Could Singapore be the most mentally prepared country to tackle the uncertainty
of COVID-19?

By ADK Singapore Posted August 21, 2020 In COVID-19

The COVID-19 crisis is acting as a stress test for the acute mental health and anxiety amongst all populations. There are already rising cases of domestic violence* and depression.

This is a good time to search for some evidence if some cultures are more prepared in continuing to weather the storm. And how others could adapt to their strategies.

The 5-dimensional Hofstede model*, is a significant reference point to understand relative attribution of certain behavioural disposition across cultures.

In times of crisis such as now, an interesting dimension to explore is the one of Uncertainty Avoidance (UA).

As explained on Hofstede insights* -This dimension is defined as the way that a society deals with the fact that the future can never be known: should we try to control the future or just let it happen? This ambiguity brings with it anxiety and different cultures have learnt to deal with this anxiety in different ways.

A higher PDI score is a more anxious society in times of chaos.

Interestingly the country that scores the lowest in the UA dimension, is Singapore* [8] as compared with high scoring countries like Japan* [92], France* [86], Italy* [75] and mid-scoring nations like, China*, India* [tied at 40] and the UK [35].

(Credit: Hofstede insights)

Hofstede insights attributes such a low UA score for Singapore to its high-Power Distance Index* (PDI) [74].

PDI refers to a society’s acceptance of uneven distribution of power.

But there are countries like India and China, who score higher on PDI as compared to Singapore yet score higher on UA.

(Credit: Hofstede insights)

While there are nations that accept uneven power structures, they may not proportionately trust the intentions and actions of these more ‘powerful’ agencies when it comes to community welfare.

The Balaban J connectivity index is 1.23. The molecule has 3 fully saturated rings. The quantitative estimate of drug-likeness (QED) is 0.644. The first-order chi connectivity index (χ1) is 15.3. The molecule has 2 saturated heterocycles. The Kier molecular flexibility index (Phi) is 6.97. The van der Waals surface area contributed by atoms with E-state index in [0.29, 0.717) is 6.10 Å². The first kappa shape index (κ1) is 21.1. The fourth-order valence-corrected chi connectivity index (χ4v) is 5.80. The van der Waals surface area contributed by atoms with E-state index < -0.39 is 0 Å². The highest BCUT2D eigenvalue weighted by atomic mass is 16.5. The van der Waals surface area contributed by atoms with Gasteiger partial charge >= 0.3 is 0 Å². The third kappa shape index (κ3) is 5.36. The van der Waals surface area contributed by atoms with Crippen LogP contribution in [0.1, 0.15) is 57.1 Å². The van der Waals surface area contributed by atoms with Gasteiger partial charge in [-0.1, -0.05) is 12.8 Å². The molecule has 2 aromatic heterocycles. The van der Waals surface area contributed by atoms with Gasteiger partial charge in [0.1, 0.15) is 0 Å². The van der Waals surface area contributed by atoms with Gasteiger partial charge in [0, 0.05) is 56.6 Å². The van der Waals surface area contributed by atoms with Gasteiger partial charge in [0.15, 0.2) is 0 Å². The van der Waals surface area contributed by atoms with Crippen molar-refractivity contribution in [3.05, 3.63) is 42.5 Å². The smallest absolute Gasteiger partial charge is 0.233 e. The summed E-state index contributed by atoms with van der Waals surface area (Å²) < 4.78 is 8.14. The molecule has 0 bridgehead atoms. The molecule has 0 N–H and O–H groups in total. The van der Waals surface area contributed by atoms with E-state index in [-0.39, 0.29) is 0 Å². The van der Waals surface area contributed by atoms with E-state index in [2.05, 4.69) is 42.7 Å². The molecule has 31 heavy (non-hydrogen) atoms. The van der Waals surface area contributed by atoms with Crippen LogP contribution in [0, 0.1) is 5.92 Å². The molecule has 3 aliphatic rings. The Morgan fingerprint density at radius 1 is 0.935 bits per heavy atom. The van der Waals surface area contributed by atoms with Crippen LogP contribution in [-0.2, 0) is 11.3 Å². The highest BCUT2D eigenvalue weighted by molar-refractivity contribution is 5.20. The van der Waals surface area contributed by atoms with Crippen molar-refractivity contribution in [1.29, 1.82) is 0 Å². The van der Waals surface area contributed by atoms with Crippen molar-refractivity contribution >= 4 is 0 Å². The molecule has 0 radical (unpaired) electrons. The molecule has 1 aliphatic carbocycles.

So how does Singapore do things differently?

Let’s focus on how the Singapore Govt. has taken some significant steps to reduce fears amongst the population times of uncertainty.

  • Signalling an intent of being a step ahead: Singapore has been lauded for its early introduction of travel sanctions and widespread testing. None of the decisions seemed like a knee-jerk reaction to the pandemic and keeping the panic in check through an assurance of more bandwidth.
  • Coining a common social narrative: the hashtag #SGUNITED was introduced as a shorthand to reflect the desired sentimental response of the nation. It was a smart move address the expected social cracks that would begin to appear as we all went into the battle with the pandemic. Most government agencies have included this philosophy in their on going messaging.
  • Singularity in actions: The PM is making regular addresses to the community on the current status and the steps being taken to manage the situation. There is avoidance of conflicting directions and hence streamlining of efforts.
  • Killing speculations (Data for all): From contact tracing apps to case information, all the data is being shared in the public domain. It comes from a belief that a more informed public is also a more responsible one. Hence there is less scope for rumour mongering and fake news.

Let’s be clear, there is no silver bullet to manage the anxiety amongst the communities during this pandemic. But it is become critical for agencies of influence, including brands, to reduce the stress amongst people. While every nation is trying its best to contain the crisis, they could all potentially take a leaf out of the island state’s handbook in navigating through uncertainty.

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